This is our second episode of the #AskGlaston video series. I’ve been amazed by the number and quality of questions we are getting. Thanks to you, we can say that this series will have a long-lasting place in Glastory. Today, we’ll cover an interesting topic that glass users and processors question from time to time. Which produces the best quality: tempered or heat-strengthened glass?
#AskGlaston question #3:
“You nicely handled the topic of roller waves in tempered glass in one of the previous posts. My follow-up question is: are these worse on toughened glass or on heat-strengthened glass? And why? Some people think roller waves on toughened glass is worse. To me, it is virtually the same as the glass softens during the heating, which is the same for both processes… if anything, heat strengthened may be riskier as the glass takes longer to cool… Thoughts?”
If you first want to refresh your memory about how to reduce roller wave, take a look at the previous article.
Generally, there is no difference between tempered or heat-strengthened (HS) glass when it comes to roller wave. In both cases, the glass heating process is the same. However, when we go to the limits of the heat-treatment process, small differences occur.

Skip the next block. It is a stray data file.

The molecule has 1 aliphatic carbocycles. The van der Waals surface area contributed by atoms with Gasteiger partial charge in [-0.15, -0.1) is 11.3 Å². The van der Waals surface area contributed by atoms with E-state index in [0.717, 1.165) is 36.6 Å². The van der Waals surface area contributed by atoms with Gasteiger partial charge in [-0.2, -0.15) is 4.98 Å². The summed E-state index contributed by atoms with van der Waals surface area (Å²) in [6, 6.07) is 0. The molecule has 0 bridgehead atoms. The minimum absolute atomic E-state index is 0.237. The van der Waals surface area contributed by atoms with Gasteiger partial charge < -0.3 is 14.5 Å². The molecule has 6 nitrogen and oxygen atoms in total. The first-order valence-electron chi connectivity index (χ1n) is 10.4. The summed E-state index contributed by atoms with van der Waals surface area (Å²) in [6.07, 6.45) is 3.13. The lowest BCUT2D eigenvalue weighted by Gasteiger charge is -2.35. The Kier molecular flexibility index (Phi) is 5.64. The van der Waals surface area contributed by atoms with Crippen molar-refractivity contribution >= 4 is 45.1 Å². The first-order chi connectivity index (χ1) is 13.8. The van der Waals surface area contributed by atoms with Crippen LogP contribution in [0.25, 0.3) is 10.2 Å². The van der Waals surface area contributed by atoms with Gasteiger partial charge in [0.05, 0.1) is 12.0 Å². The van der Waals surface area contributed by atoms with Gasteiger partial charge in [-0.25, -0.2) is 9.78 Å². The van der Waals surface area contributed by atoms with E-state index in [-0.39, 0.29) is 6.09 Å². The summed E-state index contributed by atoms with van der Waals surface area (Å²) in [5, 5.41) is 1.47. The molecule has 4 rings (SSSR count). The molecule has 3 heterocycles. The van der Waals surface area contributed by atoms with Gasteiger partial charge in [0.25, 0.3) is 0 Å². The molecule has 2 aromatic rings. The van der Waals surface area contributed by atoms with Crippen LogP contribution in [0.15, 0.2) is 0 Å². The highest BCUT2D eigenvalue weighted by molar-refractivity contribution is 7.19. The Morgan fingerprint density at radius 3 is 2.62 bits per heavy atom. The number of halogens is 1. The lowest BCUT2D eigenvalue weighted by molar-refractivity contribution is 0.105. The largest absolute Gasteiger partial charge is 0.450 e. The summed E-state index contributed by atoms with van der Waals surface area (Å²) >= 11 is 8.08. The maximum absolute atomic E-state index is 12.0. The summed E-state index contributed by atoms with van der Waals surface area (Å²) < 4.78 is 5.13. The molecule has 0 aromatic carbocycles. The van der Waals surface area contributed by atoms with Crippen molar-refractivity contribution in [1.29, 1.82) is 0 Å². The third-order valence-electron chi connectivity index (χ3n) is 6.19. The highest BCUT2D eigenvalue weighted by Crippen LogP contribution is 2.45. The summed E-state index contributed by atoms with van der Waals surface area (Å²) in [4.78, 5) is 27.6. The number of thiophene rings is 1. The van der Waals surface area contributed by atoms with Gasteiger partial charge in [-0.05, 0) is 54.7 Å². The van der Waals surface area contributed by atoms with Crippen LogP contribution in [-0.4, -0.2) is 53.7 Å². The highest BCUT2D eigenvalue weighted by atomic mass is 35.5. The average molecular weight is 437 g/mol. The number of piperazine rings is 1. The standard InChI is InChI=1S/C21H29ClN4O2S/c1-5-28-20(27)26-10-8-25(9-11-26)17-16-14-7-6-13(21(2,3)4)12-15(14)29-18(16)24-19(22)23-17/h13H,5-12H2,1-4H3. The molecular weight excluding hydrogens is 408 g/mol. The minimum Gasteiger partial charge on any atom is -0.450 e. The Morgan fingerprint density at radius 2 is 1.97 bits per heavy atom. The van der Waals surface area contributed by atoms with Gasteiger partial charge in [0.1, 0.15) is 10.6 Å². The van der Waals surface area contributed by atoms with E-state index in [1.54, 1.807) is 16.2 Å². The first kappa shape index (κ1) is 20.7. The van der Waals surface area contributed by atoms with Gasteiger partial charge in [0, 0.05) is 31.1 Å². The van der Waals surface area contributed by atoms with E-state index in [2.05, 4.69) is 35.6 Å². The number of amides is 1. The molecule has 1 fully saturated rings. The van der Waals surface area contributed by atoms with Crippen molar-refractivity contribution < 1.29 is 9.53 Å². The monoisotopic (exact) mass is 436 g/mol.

Roller wave depends primarily on the glass temperature. The higher the glass temperature when the glass exits the furnace, the worse the roller waves. The glass temperature can be slightly higher in the tempering process, especially with thicker glass, than in the HS process. This can have a negative impact on the glass in terms of the roller waves. However, we are talking about only very minor differences.
Also, the higher the glass quality, the lower the glass breakage in the furnace (tempering line yield). That is also one of the reasons why some processors may provide the same quality both with tempering and HS, even though there is a possibility to run with a slightly lower temperature when the glass is heat-strengthened.
It is also worth noting that the pre-processing quality affects the minimum possible temperature of the tempering process. The better the pre-processing (grinding and cutting) quality, the lower the heat-treatment temperature can be.
Thanks again for the question!
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